“Fashion Weeks” are the talk of the town. Whether printed out on glossy paper or posted on the web or social networks, everything that happens on the runway is and always will be at the center of any conversation for weeks after. These shows are hosted all over the world—New York, London, Milan—with the most recent one in Paris. This show held many leading French fashion designers. But the brand that stole the show (as a result of its highly successful influencer strategy) was without a doubt: Tommy Hilfiger
The traditional runway is dead
I know some people may think that the runway is no longer an important touchpoint, but that is just not the case. Although the runway is a physical event that was initially used to present collections to a concentrated audience, now these shows have extended to the digital realm and encompass a much larger group of people. The “here and now,” the real-time capability fueled by social networks has transformed the way we consume traditional retail and how fashion shows are perceived in general: they are no longer so exclusive with bloggers tweeting images fresh off the runway in a matter of seconds.
It’s no coincidence that brands are now using their shows as digital springboards to launch their campaigns, becoming more accessible and socially-commerce-centered. Take Topshop for example They made 6 items from their collection available at the flagship store immediately after its show at London Fashion Week. Fashion show runways have moved beyond live-streaming to become a fully interactive event to involve as many people as possible.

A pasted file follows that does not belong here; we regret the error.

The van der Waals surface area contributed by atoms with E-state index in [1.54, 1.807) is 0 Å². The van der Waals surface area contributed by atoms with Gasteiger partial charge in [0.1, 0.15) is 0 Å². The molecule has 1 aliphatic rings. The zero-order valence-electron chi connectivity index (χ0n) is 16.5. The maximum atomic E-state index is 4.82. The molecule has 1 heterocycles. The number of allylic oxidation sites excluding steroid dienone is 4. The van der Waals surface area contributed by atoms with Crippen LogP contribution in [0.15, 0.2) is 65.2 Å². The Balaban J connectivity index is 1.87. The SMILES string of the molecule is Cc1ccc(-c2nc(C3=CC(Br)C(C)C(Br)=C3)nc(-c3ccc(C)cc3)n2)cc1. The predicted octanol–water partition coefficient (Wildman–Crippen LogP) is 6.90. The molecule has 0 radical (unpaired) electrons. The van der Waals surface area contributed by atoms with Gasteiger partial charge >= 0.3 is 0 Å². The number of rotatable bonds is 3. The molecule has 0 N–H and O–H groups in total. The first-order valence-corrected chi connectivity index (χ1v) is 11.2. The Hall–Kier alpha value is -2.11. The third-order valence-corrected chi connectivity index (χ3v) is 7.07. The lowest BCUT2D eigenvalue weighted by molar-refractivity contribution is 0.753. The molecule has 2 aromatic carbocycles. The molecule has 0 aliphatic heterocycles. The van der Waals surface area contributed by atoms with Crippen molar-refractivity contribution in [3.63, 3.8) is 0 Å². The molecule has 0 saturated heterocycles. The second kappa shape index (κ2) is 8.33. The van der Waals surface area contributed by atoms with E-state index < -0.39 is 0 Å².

Brands able to reach the people that are not physically attending a show through digital means are spot on the money, making PR and marketing teams compete for their audiences’ attention by coming up with creative engagement strategies in real-time.
Runways and social networks: the opportunity to go digital
Over the past year, the Tommy Hilfiger fashion shows have provided the brand the chance to shift their focus to social networks and go full throttle with digital.
Now it’s time to go back and review some key actions the brand has done to make the switch to digital possible:
The Social Concierge
Their Spring / Summer 2014 fashion show is a good example of how they are approaching influencers.
Their 25 person back-office is dedicated full time before, during and after the runways to respond to requests from journalists in real-time, all of which fit perfectly in this changing fashion show environment … Journalists and bloggers are being literally flooded with press releases and press kits and they need to get specific and personalized responses all in a very short time frame.
Through this service, Tommy Hilfiger has been able to offer to all journalists and influencers high quality and unique content, enabling anyone to build their own story around the brand and what was happening in and around the runway- all closely related to their target group.
Mission accomplished! TH has not only managed to generate huge ROI measurable value for its own brand (proposal videos, details of the collection, the designer quotes, news of the brand) but also provided advantages to the media!
As the fashion industry is inherently visual in nature, Instagram has absolutely changed the whole scope of fashion weeks. Everything nowadays is in real-time, everyone tweets and « Instagrams » everything and anything. Just imagine what all takes place before and during fashion runways! Tommy Hilfiger has firmly established itself as one of the few brands that are carrying out a wide array of social network actions (especially Instagram). The February 10th, 2014 fashion week held in New York City is a perfect example. For NYFW, Hilfiger has been able to capitalize on its own InstaMeet community to encourage fans to actively follow its brand … both before, during and after its show, using two hashtags — # tommyfall14 and #nyfwinstameet.